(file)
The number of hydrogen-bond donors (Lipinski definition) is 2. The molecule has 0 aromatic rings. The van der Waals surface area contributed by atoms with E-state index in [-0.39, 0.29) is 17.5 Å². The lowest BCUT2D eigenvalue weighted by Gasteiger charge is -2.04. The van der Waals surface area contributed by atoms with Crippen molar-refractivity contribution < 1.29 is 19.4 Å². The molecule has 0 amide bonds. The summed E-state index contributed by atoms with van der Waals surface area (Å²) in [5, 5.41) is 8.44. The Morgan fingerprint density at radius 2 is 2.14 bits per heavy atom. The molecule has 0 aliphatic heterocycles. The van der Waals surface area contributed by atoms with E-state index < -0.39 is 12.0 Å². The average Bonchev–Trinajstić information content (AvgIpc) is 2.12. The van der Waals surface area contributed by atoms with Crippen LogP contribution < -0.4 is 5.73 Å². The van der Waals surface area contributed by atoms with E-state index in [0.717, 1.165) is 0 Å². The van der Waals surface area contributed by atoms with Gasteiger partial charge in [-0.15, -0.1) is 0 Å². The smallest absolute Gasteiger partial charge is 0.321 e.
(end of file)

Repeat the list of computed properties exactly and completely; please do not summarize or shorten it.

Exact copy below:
The number of hydrogen-bond donors (Lipinski definition) is 2. The molecule has 0 aromatic rings. The van der Waals surface area contributed by atoms with E-state index in [-0.39, 0.29) is 17.5 Å². The lowest BCUT2D eigenvalue weighted by Gasteiger charge is -2.04. The van der Waals surface area contributed by atoms with Crippen molar-refractivity contribution < 1.29 is 19.4 Å². The molecule has 0 amide bonds. The summed E-state index contributed by atoms with van der Waals surface area (Å²) in [5, 5.41) is 8.44. The Morgan fingerprint density at radius 2 is 2.14 bits per heavy atom. The molecule has 0 aliphatic heterocycles. The van der Waals surface area contributed by atoms with E-state index < -0.39 is 12.0 Å². The average Bonchev–Trinajstić information content (AvgIpc) is 2.12. The van der Waals surface area contributed by atoms with Crippen LogP contribution < -0.4 is 5.73 Å². The van der Waals surface area contributed by atoms with E-state index in [0.717, 1.165) is 0 Å². The van der Waals surface area contributed by atoms with Gasteiger partial charge in [-0.15, -0.1) is 0 Å². The smallest absolute Gasteiger partial charge is 0.321 e.